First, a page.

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A first step towards basic income

Basic Income is often seen as a policy that would happen in an ideal world, with its proponents apparently lacking any idea on how to get there. In my view, advocates like myself need to outline a plan that can bring us to a workable and simple welfare state that relies heavily on basic income as its primary source of support. That is what I am proposing.

A first step towards basic income would be to mostly replace the personal allowance with a payment to every person over the age of 18. While raising the personal allowance took millions out of …

Posted in Op-eds | 36 Comments

Lessons from Finland on Universal Basic Income

Piles of money. Photo credit: czbalazs - http://www.sxc.hu/photo/1236662Aditya Chakrabortty, a Guardian Columnist, recently travelled to Finland to interview a man who’s been part of a Universal Basic Income trial. The scheme gives 2,000 randomly chosen people, who were already receiving unemployment benefits, £493 a month unconditionally. The scheme will finish properly at the end of 2018 and no official results will be published until then, but there is anecdotal evidence from a number of interviews conducted with people chosen to take part.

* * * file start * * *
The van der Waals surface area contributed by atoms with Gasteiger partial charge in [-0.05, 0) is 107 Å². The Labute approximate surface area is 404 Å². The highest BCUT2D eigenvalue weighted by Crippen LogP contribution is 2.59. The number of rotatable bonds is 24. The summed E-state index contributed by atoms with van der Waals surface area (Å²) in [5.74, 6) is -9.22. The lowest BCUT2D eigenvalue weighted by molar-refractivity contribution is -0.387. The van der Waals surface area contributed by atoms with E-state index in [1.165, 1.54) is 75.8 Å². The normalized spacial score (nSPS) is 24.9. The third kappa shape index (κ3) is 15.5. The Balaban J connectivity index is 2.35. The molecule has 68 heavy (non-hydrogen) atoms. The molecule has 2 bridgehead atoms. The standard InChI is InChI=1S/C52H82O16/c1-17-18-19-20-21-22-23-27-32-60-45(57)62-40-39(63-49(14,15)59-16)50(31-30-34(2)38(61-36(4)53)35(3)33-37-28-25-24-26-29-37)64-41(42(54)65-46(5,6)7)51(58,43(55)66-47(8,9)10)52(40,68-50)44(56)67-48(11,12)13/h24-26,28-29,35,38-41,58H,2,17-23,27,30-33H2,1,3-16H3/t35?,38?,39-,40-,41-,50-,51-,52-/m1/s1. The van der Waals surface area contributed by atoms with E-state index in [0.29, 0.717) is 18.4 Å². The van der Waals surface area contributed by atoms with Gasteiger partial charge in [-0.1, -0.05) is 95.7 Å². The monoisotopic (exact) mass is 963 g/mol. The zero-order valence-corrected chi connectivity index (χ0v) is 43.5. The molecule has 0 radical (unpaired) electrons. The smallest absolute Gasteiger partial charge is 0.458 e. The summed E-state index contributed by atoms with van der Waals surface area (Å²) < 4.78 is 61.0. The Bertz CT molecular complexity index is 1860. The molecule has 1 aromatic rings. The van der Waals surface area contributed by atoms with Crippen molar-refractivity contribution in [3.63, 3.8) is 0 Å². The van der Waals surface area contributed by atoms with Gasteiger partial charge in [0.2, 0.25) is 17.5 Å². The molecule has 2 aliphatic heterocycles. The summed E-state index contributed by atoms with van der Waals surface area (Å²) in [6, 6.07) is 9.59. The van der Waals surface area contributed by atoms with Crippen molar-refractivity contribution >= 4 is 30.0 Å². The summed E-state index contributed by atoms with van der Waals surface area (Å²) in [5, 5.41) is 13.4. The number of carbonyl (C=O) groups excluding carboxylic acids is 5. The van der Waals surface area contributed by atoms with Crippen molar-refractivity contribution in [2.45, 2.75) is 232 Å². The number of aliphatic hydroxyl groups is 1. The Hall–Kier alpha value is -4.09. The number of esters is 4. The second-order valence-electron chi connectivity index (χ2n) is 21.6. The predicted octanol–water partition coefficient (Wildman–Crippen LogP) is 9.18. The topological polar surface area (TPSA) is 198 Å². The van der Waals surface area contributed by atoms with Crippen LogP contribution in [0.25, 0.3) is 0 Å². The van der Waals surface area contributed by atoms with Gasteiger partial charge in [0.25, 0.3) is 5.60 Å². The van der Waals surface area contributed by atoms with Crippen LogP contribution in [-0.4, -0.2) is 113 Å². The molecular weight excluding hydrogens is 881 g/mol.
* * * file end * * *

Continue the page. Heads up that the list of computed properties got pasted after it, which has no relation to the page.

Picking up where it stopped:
One such person is Juha Jarvinen. When asked by …

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Is failure to use technology to enhance learning failing school pupils?

The format of education hasn’t really changed since Victorian times. Students are still packed into a classroom with a teacher who spends most of their time doing some variation of lecturing to the students, before they then apply whatever they’ve just heard to some real examples. This system treats everyone equally by treating pretty much everyone the same, using the same techniques and the same curriculum for everyone, regardless of their differences. Liberal Democrats tend to challenge traditional policies, and should challenge the current educational system too. We also tend to look solely to teachers for educational policy but it is also worth listening to the perspective of students.

Technology promised a revolution in classrooms, with very little change in the techniques in the publicly funded and conservative education sector. Technology has changed the way in which the teacher delivers the information to the class, allowing a little more interactivity but keeping the key parts of the teacher lecturing to the students on masse. Technology could, and should, be causing a more revolutionary change to education, like a number of charter schools are in the United States.